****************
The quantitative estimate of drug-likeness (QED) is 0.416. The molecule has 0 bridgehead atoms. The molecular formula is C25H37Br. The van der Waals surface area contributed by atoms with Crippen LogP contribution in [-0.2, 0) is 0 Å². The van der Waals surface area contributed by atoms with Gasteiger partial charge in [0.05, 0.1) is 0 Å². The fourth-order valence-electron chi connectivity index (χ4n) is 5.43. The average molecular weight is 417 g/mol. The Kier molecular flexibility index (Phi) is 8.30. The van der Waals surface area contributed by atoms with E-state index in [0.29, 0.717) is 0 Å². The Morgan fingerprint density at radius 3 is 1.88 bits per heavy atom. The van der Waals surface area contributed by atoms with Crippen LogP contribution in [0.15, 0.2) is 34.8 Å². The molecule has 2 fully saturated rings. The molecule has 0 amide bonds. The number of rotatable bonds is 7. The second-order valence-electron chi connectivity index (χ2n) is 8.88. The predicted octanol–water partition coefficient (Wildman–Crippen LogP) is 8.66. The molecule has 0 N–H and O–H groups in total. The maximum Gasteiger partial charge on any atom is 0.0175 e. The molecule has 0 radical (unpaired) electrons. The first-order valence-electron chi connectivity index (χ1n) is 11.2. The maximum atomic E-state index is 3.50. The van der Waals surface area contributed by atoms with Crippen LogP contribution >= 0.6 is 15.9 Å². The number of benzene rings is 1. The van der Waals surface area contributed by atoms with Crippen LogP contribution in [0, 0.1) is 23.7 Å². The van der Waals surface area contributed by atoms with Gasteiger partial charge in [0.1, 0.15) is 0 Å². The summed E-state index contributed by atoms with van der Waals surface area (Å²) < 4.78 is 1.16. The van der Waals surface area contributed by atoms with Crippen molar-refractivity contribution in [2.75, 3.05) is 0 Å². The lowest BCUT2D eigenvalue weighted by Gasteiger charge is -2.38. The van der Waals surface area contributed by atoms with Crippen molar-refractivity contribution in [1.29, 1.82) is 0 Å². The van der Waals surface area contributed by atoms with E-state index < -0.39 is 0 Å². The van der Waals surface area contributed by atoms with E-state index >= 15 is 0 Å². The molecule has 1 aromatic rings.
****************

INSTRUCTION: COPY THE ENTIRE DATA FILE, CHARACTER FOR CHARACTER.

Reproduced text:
The quantitative estimate of drug-likeness (QED) is 0.416. The molecule has 0 bridgehead atoms. The molecular formula is C25H37Br. The van der Waals surface area contributed by atoms with Crippen LogP contribution in [-0.2, 0) is 0 Å². The van der Waals surface area contributed by atoms with Gasteiger partial charge in [0.05, 0.1) is 0 Å². The fourth-order valence-electron chi connectivity index (χ4n) is 5.43. The average molecular weight is 417 g/mol. The Kier molecular flexibility index (Phi) is 8.30. The van der Waals surface area contributed by atoms with E-state index in [0.29, 0.717) is 0 Å². The Morgan fingerprint density at radius 3 is 1.88 bits per heavy atom. The van der Waals surface area contributed by atoms with Crippen LogP contribution in [0.15, 0.2) is 34.8 Å². The molecule has 2 fully saturated rings. The molecule has 0 amide bonds. The number of rotatable bonds is 7. The second-order valence-electron chi connectivity index (χ2n) is 8.88. The predicted octanol–water partition coefficient (Wildman–Crippen LogP) is 8.66. The molecule has 0 N–H and O–H groups in total. The maximum Gasteiger partial charge on any atom is 0.0175 e. The molecule has 0 radical (unpaired) electrons. The first-order valence-electron chi connectivity index (χ1n) is 11.2. The maximum atomic E-state index is 3.50. The van der Waals surface area contributed by atoms with Crippen LogP contribution >= 0.6 is 15.9 Å². The number of benzene rings is 1. The van der Waals surface area contributed by atoms with Crippen LogP contribution in [0, 0.1) is 23.7 Å². The van der Waals surface area contributed by atoms with Gasteiger partial charge in [0.1, 0.15) is 0 Å². The summed E-state index contributed by atoms with van der Waals surface area (Å²) < 4.78 is 1.16. The van der Waals surface area contributed by atoms with Crippen molar-refractivity contribution in [2.75, 3.05) is 0 Å². The lowest BCUT2D eigenvalue weighted by Gasteiger charge is -2.38. The van der Waals surface area contributed by atoms with Crippen molar-refractivity contribution in [1.29, 1.82) is 0 Å². The van der Waals surface area contributed by atoms with E-state index < -0.39 is 0 Å². The van der Waals surface area contributed by atoms with E-state index >= 15 is 0 Å². The molecule has 1 aromatic rings.